^ here it is:
Netherlands Apologizes — At Last
| December 10, 2011
Balongsari, West Java.
The Dutch government has formally apologized for a massacre in the village of Rawagede 64 years ago, giving surviving residents hope for a fresh start in the West Java village at long last.
Dutch Ambassador to Indonesia Tjeerd de Zwaan, speaking in the now renamed village of Balongsari, said the 1947 massacre of at least 150 boys and men was an example of how Dutch-Indonesian relations could go “so wrong” and assured the community that the apology had the broad support of people in the Netherlands.
The apology comes on the anniversary of the Dec. 9, 1947, massacre after a long legal battle by survivors and widows.
Dutch troops entered Rawagede during Indonesia’s war for independence. They killed men and boys as young as 13 as their families and neighbors were forced to looked on.
Dutch officials claim 150 people were killed, but activists and locals say the death toll was 431.
The apology follows a landmark ruling at a civil court in The Hague in September, which ruled the Dutch state was responsible for the executions.
It ruled in favor of seven widows and a survivor of the massacre who took the case to court.
The court rejected the Dutch government’s argument that no claim could be lodged because the Dutch statute of limitations of five years had passed, calling it “unacceptable.”
The villagers of Balongsari have marked the anniversary of the massacre since 1996. De Zwaan attended this year’s ceremony and said: “In this context and on behalf of the Dutch government, I apologize for the tragedy that took place in Rawagede.”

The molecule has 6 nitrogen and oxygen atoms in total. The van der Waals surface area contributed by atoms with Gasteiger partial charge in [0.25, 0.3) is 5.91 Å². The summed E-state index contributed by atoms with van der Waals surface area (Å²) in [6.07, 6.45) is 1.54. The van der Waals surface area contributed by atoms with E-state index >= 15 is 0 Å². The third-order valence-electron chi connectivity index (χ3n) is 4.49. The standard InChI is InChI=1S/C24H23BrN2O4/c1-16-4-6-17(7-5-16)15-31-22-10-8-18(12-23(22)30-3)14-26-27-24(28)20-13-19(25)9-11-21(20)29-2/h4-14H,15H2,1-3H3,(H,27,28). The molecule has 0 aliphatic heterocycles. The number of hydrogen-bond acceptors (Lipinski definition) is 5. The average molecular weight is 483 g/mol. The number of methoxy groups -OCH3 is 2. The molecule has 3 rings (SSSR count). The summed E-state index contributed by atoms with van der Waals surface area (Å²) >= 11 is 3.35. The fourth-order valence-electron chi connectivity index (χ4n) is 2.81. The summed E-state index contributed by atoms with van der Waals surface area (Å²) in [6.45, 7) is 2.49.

He issued the apology in English and then in Indonesian, which elicited loud cheers from the gathered villagers.
“I come here not only as a representative of the Dutch government,” he said. “I come here as a representative of the Dutch Parliament and the Dutch people.
“I hope that by reflecting together on what happened that day we will also be able to turn together to the future and all its opportunities for close, productive cooperation between the two countries.”
In addition to the apology, the Dutch government is compensating the widows and families of those killed with a payment of 20,000 euros ($26,700).
Liesbeth Zegveld, the Dutch lawyer for the widows, welcomed the apology, but added that no amount of money could compensate for the loss the women and families had suffered.
One of the widows, 80-year-old Tijen bin Tasim, said she would use the money to buy a house for herself. “I also want to buy a rice field so I can grow my own food,” she said.
Wanti bin Dodo, 93, said she didn’t know what she would do with the money. “I’m old, I don’t really need anything,” she said.
Ade Swara, the head of Karawang district in West Java, where Balongsari is located, said it was not appropriate to raise the issue of compensation at the same time as issuing the apology.
“What is important is the apology and the admission that what took place 64 years ago shouldn’t have happened,” he said.
Ade said that this could set a new precedent for bringing closure to similar cases throughout Indonesia.
He said he wanted his administration to be involved in ensuring the widows receive the compensation money.
“If we want the money to get to the widows, the administration should be involved in distributing it,” Ade said.
Batara Hutagalung, one of the activists who represented the widows, said the apology was a long time coming and was the result of a protracted protest. The widows had petitioned to appear before the Dutch Parliament three times.
Batara added that the activists had not received any money from the Indonesian government to fund their legal battle.